Probably, all Apple users have heard that Mac devices have an exceptional level of protection against all and any online threats. This opinion is spread on hundreds of forums and websites dedicated to Apple products, but how much truth is there behind this statement? And what can a Mac user do to protect their device, aside from Apple’s support?
In this article, we overview the most common types of malware that might target your Mac device and suggest simple and effective solutions for dealing with them.
By definition, malware is a sum-up term, used to describe various online threats such as computer viruses, worms, and Trojans.
Despite a popular opinion that Mac owners don’t have to worry about online viruses, the latest 2017 statistics prove that Mac computers suffer from malware no less than the products of other brands. The constantly growing popularity of Macs, along with their superior protection capability, urges hackers to target them even more than ever before.
- According to their exclusive data, Avast security firm has blocked as many as 250mln threats of malware attacks aimed at Mac computers of their customers since the beginning of 2017.
- According to Malwarebytes report, the level of malware targeting Macs reached its peak in 2017, compared to all previous years.
- The prediction of Malwarebytes for 2018 is the increase of malware attacks aimed at Macs, with a special boost among PUP’s (potentially unwanted programs).
Here are 5 most common types of malware aimed at Macs, and all you need to know about them.
Number of detections: 41mln, which is 17% of overall number of threats
Adware is a type of malware which, once having infected a users device, floods it with an enormous number of ads popping out, redirects pages and results of the search, opens shady files, etc. Adware makes the normal use of Mac almost impossible and needs to be cleaned out. Which is, however, not always as easy as adware’s initial files can be spread all over macOS.
Number of detections: 14% of all detected threats
Blacklisted sites start causing problems after their web pages are loaded in your browser. As a result, such sites may affect a browser’s security and send spyware and other types of harmful software to you.
PUPs (Potentially Unwanted Programs)
Number of detections: 5% of detected threats, but these numbers keep constantly growing
PUPs are potentially harmful and unverified files that get attached to other programs which a user downloads on their computer. They act as spyware, tending to cause major problems to the performance of your Mac and possibly steal your data.
Trojans usually are disguised to look like legitimate software so that the unsuspecting users feel safe to download it on their Macs. In reality, Trojans are used by cybercriminals to gain access to the systems of users and steal their private data.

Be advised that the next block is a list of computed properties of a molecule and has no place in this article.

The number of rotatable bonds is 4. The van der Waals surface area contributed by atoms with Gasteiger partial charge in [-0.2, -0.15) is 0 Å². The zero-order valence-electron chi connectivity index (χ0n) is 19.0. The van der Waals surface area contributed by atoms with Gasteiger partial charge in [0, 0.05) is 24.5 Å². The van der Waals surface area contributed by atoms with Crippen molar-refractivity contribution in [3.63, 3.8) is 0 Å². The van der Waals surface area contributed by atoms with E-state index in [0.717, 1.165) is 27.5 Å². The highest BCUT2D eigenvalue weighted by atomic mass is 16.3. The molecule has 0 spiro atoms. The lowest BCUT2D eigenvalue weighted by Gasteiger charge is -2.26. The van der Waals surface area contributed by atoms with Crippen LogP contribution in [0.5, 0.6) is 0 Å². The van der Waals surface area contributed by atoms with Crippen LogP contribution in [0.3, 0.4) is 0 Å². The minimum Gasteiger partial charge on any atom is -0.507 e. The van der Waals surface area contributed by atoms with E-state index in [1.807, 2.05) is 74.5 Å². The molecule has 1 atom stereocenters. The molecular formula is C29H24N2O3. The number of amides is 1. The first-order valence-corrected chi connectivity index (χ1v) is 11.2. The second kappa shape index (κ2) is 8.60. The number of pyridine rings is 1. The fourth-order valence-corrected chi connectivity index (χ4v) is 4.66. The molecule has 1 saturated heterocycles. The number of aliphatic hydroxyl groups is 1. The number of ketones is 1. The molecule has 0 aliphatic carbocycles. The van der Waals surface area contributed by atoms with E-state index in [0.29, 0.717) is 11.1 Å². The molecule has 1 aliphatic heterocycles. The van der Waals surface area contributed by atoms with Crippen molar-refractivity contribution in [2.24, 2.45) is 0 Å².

Ransomware usually tries to catch a user’s attention in the form of phishing links or e-mails. Next, it locks crucial systems and files on a computer, and wouldn’t unlock them until a user agrees to pay a certain sum to cybercriminals. Having a backup to restore one’s OS and data may help avoid paying a ransom.
Today, the rates of ransomware spread increase constantly. However, according to the latest researches, 99% of ransomware targets Microsoft devices, being less of a threat to Apple users.
How can you secure your Mac from malware?
Probably, you’ve heard many times that Macs are perfectly protected against any kind of viruses and malware, and you don’t need to download any antivirus apps on them. Partially, it’s true – Apple does an impressive work on securing and supporting Mac devices. The company monitors the web to detect any new Mac malware appearing and regularly releases updates, to keep the users protected.
However, providing a new update sometimes doesn’t happen immediately. To be on the safe side, you can download one of the free anti-virus apps (such as Sophos, iAntivirus, Bitdefender or ClamXav), and be ready to stop a threat if needed.
Not to miss the latest OS updates releases, make sure to check on and download them regularly. To check if there are any new OS updates pending, open the menu bar and click the Apple logo (at the top left), next see About This Mac.
Download the latest updates from the AppStore, and restart your device. Remember to keep enough of free disk space for the update. As an alternative, you can enable automatic updates, in the background mode.
If for some reason you can’t download the latest system updates, here are some tips to avoid possible risks until you can finally install the fresh fix:
- Avoid connecting to public or shared Wi-Fi networks, as they are commonly used by the hackers to get access to your Encrypted home and business networks are secure, though.
- Any Mac software, using SSL/TLS can be affected by malware (this concerns all messaging apps, Safari and even Apple updates). That’s why you’d better avoid using iMessage.
- It’s best to use alternative web browsers, rather than Safari. Such browsers as Chrome and Firefox are safe, as they use other cryptographic libraries – NSS.
Here are some more useful tips on protecting your Mac against malware:
Never open shady e-mails and any questionable links. It is the easiest way to ensure that you don’t fall for hackers’ phishing schemes.
Enable your Mac’s Firewall, to protect your device against unwanted online connections. Go to System Preferences – Security & Privacy, open Firewall tab and switch it ON.
Every Mac user should know how to clear cookies on Mac, as this process helps to protect your passwords, log-ins, and personal data from being hacked.
Use iCloud Keychain to store your passwords. It is a safe and high-tech tool, with many handy features, to help you protect your data.